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Consumer Society No Longer Serves Our Needs
My parents were born in Vancouver—dad in 1909, mom in 1911—and married during the Great Depression. It was a difficult time that shaped their values and outlook, which they drummed into my sisters and me.
"Save some for tomorrow," they often scolded. "Share; don't be greedy." "Help others when they need it because one day you might need to ask for their help." "Live within your means." Their most important was, "You must work hard for the necessities in life, but don't run after money as if having fancy clothes or big cars make you a better or more important person." I think of my parents often during the frenzy of pre- and post-Christmas shopping.
We moved to Ontario after the Second World War. We were destitute. (As Canadians of Japanese descent, we had been treated as enemy aliens and lost everything, including all rights as Canadian citizens). I needed a coat for the cold eastern winter, so my parents purchased a new one—a big expense for farm laborers. Unfortunately, I was 11 and going through a growth spurt and quickly outgrew the coat, so it was passed on to my twin sister, Marcia. She wore it for longer but also outgrew it and gave it to our younger sister, Aiko. My parents boasted that the coat was so well made, "it went through three children." It's been a long time since I've heard durability as a positive attribute of a product. In today's fashion-obsessed world, how many children would accept hand-me-downs from siblings?
How did "throw-away," "disposable" and "planned obsolescence" become part of product design and marketing? It was deliberate. Wars are effective at getting economies moving, and the Second World War pulled America out of the Great Depression. By 1945, the American economy was blazing as victory approached.
But how can a war-based economy continue in peacetime? One way is to continue hostilities or their threat. The global costs of armaments and defense still dwarf spending for health care and education. Another way to transform a wartime economy to peacetime is consumption. Adam Smith, the father of modern economics, wrote in 1776, "Consumption is the sole end and purpose of all production."
Seized upon by the Council of Economic Advisers to the president under Dwight Eisenhower in the 1950s, consumption was promoted as the engine of the economy. Retailing analyst Victor Lebow famously proclaimed in 1955: "Our enormously productive economy demands that we make consumption our way of life, that we convert the buying and use of goods into rituals, that we seek our spiritual satisfaction and our ego satisfaction in consumption. We need things consumed, burned up, worn out, replaced and discarded at an ever-increasing rate."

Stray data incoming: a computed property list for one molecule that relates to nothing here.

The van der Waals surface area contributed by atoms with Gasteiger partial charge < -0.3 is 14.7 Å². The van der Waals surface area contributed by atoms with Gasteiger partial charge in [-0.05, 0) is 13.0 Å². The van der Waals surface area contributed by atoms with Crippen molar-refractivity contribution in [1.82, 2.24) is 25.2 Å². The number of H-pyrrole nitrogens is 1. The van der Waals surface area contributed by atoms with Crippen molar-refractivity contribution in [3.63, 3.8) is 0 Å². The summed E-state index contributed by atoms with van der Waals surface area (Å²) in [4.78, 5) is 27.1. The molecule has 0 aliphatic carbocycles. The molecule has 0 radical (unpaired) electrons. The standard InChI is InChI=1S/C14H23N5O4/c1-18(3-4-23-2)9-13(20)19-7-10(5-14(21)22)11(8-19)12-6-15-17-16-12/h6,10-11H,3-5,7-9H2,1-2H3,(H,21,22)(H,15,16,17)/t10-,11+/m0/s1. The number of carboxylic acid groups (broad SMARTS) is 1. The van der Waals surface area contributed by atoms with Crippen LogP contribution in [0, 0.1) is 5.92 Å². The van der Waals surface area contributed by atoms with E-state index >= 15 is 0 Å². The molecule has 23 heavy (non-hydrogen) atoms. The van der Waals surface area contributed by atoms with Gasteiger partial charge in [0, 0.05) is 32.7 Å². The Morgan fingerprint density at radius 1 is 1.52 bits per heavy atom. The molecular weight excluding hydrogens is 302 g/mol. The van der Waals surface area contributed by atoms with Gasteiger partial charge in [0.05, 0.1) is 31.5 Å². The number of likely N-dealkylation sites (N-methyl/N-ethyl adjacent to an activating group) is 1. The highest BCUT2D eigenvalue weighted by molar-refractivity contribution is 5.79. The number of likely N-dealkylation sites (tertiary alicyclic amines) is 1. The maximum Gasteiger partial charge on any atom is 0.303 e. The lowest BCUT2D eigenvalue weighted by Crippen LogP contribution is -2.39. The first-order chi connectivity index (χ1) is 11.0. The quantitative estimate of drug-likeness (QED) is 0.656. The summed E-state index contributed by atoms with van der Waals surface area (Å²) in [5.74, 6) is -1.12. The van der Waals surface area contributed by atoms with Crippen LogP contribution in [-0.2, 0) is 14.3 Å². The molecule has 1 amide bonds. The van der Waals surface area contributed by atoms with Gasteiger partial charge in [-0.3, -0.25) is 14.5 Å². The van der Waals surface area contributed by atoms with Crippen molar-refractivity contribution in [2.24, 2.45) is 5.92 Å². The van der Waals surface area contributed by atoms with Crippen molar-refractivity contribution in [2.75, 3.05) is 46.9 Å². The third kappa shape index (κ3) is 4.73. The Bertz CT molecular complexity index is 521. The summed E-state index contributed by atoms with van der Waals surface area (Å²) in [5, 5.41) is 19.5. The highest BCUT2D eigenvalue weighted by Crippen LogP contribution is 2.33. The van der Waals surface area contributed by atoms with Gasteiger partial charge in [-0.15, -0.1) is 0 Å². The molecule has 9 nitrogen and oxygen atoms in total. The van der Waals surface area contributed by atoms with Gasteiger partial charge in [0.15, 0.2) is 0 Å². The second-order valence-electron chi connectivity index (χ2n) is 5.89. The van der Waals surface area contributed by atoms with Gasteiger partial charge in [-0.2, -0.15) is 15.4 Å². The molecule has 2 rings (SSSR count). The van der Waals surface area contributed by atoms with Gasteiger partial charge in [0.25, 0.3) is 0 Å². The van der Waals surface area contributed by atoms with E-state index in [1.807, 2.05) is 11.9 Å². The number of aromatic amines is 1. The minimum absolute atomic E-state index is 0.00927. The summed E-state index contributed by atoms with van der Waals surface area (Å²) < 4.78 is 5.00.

Now, we are no longer defined by our societal roles (parents, churchgoers, teachers, doctors, plumbers, etc.) or political status (voters) but as "customers," "shoppers" or "consumers." The media remind us daily of how well we're supporting continued economic growth, using the Dow Jones average, S&P Index, price of gold and dollar's value.
But where is the indication of our real status—Earthlings—animals whose very survival and well-being depend on the state of our home, planet Earth? Do we think we can survive without the other animals and plants that share the biosphere? And does our health not reflect the condition of air, water and soil that sustain all life? It's as if they matter only in terms of how much it will cost to maintain or protect them.
Nature, increasingly under pressure from the need for constant economic growth, is often used to spread the consumption message. Nature has long been exploited in commercials—the lean movement of lions or tigers in car ads, the cuteness of parrots or mice, the strength of crocodiles, etc. But now animals are portrayed to actively recruit consumers. I'm especially nauseated by the shot of a penguin offering a stone to a potential mate being denigrated by another penguin offering a fancy diamond necklace.
How can we have serious discussions about the ecological costs and limits to growth or the need to degrow economies when consumption is seen as the very reason the economy and society exist?